The Internet provides for the online sale of products and services. There are several vendors of e-commerce platforms such as Amazon, Ola that aggregate multiple products / services available on the market and offer them to customers through their portal. Items are procured, processed in their stores, processed and sold by the manufacturers of the network under their own name. There is a decent discount for consumers and they don’t have to hit actual shops.
5. Online Banking
Identified as net banking, it makes it easy to perform banking transfers at ease whether seated at home or on the phone. Footfalls in the branches of the banks have gone down appreciably for nearly all facilities available in 247 net banking. Any sum of money can be moved through this system instantaneously. E-Banking facilitates the paying of energy bills, phone bills, and other utilities.
6. Cashless Transactions
Bill payment by debit cards , credit cards, UPI gateways is on the rise at merchandise outlets. To the degree of the rise of these sales , cash distribution is limited in the economy. Every year it is growing by more than 50 percent and within the next 5 years it is projected to grow by 10 times.
The Internet provides a wealth of educational material with organised navigation and search facilities on any subject. One should search up any reading material and the internet can get it from any server in some area of the world for them and people don’t need to go to libraries or go through the books. Many who are unable to attend a physical (face-to – face) class can take an online course where they link to the instructor in video mode in the other part of the world and be taught other audiovisual resources backed up on the subject.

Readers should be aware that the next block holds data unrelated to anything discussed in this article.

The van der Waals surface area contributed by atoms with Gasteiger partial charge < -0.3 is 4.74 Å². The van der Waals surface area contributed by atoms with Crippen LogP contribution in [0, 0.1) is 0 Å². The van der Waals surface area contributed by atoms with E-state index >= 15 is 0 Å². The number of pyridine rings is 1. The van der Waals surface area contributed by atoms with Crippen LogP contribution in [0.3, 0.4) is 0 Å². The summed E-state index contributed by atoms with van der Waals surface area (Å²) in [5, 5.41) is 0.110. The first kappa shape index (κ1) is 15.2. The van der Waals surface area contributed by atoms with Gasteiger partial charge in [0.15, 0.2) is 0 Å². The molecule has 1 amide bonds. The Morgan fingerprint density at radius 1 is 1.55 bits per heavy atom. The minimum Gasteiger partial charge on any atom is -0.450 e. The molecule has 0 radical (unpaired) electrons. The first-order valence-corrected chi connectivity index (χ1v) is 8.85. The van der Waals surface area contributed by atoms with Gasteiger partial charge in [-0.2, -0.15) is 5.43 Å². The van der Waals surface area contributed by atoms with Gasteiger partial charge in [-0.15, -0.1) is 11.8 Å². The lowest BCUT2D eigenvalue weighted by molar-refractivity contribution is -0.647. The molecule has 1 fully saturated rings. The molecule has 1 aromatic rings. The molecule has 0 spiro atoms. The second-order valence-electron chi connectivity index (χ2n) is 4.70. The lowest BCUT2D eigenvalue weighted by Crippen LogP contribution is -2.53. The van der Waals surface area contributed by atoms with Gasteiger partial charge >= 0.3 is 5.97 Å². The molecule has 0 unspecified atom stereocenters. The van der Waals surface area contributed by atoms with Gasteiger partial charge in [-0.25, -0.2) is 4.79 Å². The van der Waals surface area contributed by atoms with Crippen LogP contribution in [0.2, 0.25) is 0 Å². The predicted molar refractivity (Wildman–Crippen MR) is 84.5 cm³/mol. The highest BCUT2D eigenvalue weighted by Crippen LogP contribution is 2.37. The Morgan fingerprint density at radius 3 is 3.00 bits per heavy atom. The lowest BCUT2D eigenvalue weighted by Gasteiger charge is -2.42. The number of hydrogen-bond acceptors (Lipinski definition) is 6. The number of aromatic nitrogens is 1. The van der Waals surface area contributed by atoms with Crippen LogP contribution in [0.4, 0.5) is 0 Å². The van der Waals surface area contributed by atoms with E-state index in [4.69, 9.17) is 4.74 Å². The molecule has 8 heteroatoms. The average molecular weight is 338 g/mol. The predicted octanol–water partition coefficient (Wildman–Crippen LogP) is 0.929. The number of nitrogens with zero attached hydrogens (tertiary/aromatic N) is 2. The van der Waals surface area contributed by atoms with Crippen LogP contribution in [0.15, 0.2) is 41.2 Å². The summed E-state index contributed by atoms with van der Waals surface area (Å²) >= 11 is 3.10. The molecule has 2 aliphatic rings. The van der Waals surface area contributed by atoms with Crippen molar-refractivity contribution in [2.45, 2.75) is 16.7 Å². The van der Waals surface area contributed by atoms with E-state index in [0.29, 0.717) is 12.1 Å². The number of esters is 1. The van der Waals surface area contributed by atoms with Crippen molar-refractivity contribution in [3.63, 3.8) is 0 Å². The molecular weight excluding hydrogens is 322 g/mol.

Online chat apps such as facebook , Skype, and other video conferencing applications help people get 24 x7 linked and have a business and personal conversation that is hassle-free. This stops people from flying unwantedly and saves their time for constructive use. With smooth access to the workplace, the Internet has also allowed work from home and prevents everyday commuting.
9. Social Networking
The Internet brings people together and helps them to form communities in society. There is an exchange of facts, thoughts, views and views on some social / political problems. The political and social association makes use of this medium to advance the public interest.
Internet and India and a glimpse of current scenario :
India being a developing country, is not fully technologically advanced, still there are places with connectivity issues situated in remote areas where either the circumstances or the poor network has deprived people of internet. For e.g. – There has been violence outbreak in Jammu and Kashmir a number of times, internet shutdown has been imposed from time to time.
This curtailment of internet has led to many problems among the people because of their dependency on internet for commencement of their work. This demanded for making internet available to every person as their right.
Through internet people not only learn things or expand their business, but they also express their views and opinions on various social, cultural, political issues, it provides a platform for people to know about cultural diversities prevailing, through it many people get a platform to raise their voice against any prevailing evil. For e.g.- #metoo movement helped women raise their voice against the injustice which they have been facing, #allblacklivesmatter helped people all over the world to raise voice against racism when Gorge Floyd was killed, and the recent social media challenge for women to upload black and white pictures, to make aware people of the injustice and brutality being faced by Turkish women.
Movements whether initiated by a mob or through social media platform, have always been for the welfare and betterment society. The idea behind these movement have always been to make the world a better place, with the expansion of technology such movements are carried through internet on various social media platform.